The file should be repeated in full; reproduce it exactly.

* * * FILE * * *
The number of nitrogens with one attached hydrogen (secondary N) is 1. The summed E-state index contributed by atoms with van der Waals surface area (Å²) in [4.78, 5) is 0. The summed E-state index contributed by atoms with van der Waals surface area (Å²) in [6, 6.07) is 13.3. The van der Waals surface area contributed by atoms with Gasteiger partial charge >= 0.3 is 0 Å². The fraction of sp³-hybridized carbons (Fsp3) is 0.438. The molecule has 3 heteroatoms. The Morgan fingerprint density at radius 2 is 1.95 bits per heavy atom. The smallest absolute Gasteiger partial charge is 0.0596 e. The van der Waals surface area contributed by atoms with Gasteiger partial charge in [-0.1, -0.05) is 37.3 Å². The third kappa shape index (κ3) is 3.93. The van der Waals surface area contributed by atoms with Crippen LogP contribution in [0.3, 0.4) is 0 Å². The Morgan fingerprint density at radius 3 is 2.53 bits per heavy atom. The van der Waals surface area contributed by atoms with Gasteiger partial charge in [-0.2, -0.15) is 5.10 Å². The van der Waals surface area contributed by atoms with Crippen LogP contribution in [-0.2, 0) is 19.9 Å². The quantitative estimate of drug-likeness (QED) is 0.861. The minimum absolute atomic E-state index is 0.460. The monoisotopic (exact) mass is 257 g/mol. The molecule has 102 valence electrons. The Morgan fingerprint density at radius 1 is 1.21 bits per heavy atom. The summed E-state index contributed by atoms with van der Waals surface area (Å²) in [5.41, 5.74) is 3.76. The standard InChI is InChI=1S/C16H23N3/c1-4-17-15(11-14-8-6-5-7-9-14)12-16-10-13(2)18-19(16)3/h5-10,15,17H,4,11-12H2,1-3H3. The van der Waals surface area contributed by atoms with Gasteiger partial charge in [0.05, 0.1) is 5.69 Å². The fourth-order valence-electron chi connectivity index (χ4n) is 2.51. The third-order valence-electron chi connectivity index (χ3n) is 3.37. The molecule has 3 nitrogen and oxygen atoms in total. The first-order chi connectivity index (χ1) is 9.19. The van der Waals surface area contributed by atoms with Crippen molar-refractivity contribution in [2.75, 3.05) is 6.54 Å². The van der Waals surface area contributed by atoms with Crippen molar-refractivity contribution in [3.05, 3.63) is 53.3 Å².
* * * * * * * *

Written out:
The number of nitrogens with one attached hydrogen (secondary N) is 1. The summed E-state index contributed by atoms with van der Waals surface area (Å²) in [4.78, 5) is 0. The summed E-state index contributed by atoms with van der Waals surface area (Å²) in [6, 6.07) is 13.3. The van der Waals surface area contributed by atoms with Gasteiger partial charge >= 0.3 is 0 Å². The fraction of sp³-hybridized carbons (Fsp3) is 0.438. The molecule has 3 heteroatoms. The Morgan fingerprint density at radius 2 is 1.95 bits per heavy atom. The smallest absolute Gasteiger partial charge is 0.0596 e. The van der Waals surface area contributed by atoms with Gasteiger partial charge in [-0.1, -0.05) is 37.3 Å². The third kappa shape index (κ3) is 3.93. The van der Waals surface area contributed by atoms with Crippen LogP contribution in [0.3, 0.4) is 0 Å². The Morgan fingerprint density at radius 3 is 2.53 bits per heavy atom. The van der Waals surface area contributed by atoms with Gasteiger partial charge in [-0.2, -0.15) is 5.10 Å². The van der Waals surface area contributed by atoms with Crippen LogP contribution in [-0.2, 0) is 19.9 Å². The quantitative estimate of drug-likeness (QED) is 0.861. The minimum absolute atomic E-state index is 0.460. The monoisotopic (exact) mass is 257 g/mol. The molecule has 102 valence electrons. The Morgan fingerprint density at radius 1 is 1.21 bits per heavy atom. The summed E-state index contributed by atoms with van der Waals surface area (Å²) in [5.41, 5.74) is 3.76. The standard InChI is InChI=1S/C16H23N3/c1-4-17-15(11-14-8-6-5-7-9-14)12-16-10-13(2)18-19(16)3/h5-10,15,17H,4,11-12H2,1-3H3. The van der Waals surface area contributed by atoms with Gasteiger partial charge in [0.05, 0.1) is 5.69 Å². The fourth-order valence-electron chi connectivity index (χ4n) is 2.51. The third-order valence-electron chi connectivity index (χ3n) is 3.37. The molecule has 3 nitrogen and oxygen atoms in total. The first-order chi connectivity index (χ1) is 9.19. The van der Waals surface area contributed by atoms with Crippen molar-refractivity contribution in [2.75, 3.05) is 6.54 Å². The van der Waals surface area contributed by atoms with Crippen molar-refractivity contribution in [3.05, 3.63) is 53.3 Å².